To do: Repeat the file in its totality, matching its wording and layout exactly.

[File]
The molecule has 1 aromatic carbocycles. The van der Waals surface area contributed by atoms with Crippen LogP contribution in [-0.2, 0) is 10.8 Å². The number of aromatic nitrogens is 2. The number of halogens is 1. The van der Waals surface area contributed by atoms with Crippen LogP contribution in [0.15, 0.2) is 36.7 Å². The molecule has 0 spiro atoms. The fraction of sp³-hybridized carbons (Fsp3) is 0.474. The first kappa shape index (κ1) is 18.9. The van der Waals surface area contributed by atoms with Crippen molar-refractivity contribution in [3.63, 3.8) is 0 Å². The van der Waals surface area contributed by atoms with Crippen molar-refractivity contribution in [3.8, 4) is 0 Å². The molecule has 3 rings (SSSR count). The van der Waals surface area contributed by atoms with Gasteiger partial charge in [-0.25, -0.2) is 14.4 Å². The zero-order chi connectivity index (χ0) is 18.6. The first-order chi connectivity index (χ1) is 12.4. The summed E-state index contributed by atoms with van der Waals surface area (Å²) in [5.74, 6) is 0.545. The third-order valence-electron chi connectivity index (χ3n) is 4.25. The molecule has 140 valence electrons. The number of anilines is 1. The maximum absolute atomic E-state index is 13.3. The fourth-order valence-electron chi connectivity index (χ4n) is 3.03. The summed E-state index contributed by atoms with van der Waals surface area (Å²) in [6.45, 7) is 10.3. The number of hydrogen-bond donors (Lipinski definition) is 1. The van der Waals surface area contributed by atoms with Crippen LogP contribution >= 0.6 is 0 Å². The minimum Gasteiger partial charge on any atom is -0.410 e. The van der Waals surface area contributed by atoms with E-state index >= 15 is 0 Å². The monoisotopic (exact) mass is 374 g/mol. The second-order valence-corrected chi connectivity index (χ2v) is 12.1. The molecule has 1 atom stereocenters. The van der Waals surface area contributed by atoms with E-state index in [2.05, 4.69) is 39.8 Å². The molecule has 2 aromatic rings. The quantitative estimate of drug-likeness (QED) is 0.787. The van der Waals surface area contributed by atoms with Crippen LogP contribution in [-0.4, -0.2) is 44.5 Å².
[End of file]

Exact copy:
The molecule has 1 aromatic carbocycles. The van der Waals surface area contributed by atoms with Crippen LogP contribution in [-0.2, 0) is 10.8 Å². The number of aromatic nitrogens is 2. The number of halogens is 1. The van der Waals surface area contributed by atoms with Crippen LogP contribution in [0.15, 0.2) is 36.7 Å². The molecule has 0 spiro atoms. The fraction of sp³-hybridized carbons (Fsp3) is 0.474. The first kappa shape index (κ1) is 18.9. The van der Waals surface area contributed by atoms with Crippen molar-refractivity contribution in [3.63, 3.8) is 0 Å². The van der Waals surface area contributed by atoms with Crippen molar-refractivity contribution in [3.8, 4) is 0 Å². The molecule has 3 rings (SSSR count). The van der Waals surface area contributed by atoms with Gasteiger partial charge in [-0.25, -0.2) is 14.4 Å². The zero-order chi connectivity index (χ0) is 18.6. The first-order chi connectivity index (χ1) is 12.4. The summed E-state index contributed by atoms with van der Waals surface area (Å²) in [5.74, 6) is 0.545. The third-order valence-electron chi connectivity index (χ3n) is 4.25. The molecule has 140 valence electrons. The number of anilines is 1. The maximum absolute atomic E-state index is 13.3. The fourth-order valence-electron chi connectivity index (χ4n) is 3.03. The summed E-state index contributed by atoms with van der Waals surface area (Å²) in [6.45, 7) is 10.3. The number of hydrogen-bond donors (Lipinski definition) is 1. The van der Waals surface area contributed by atoms with Crippen LogP contribution >= 0.6 is 0 Å². The minimum Gasteiger partial charge on any atom is -0.410 e. The van der Waals surface area contributed by atoms with E-state index >= 15 is 0 Å². The monoisotopic (exact) mass is 374 g/mol. The second-order valence-corrected chi connectivity index (χ2v) is 12.1. The molecule has 1 atom stereocenters. The van der Waals surface area contributed by atoms with E-state index in [2.05, 4.69) is 39.8 Å². The molecule has 2 aromatic rings. The quantitative estimate of drug-likeness (QED) is 0.787. The van der Waals surface area contributed by atoms with Crippen LogP contribution in [-0.4, -0.2) is 44.5 Å².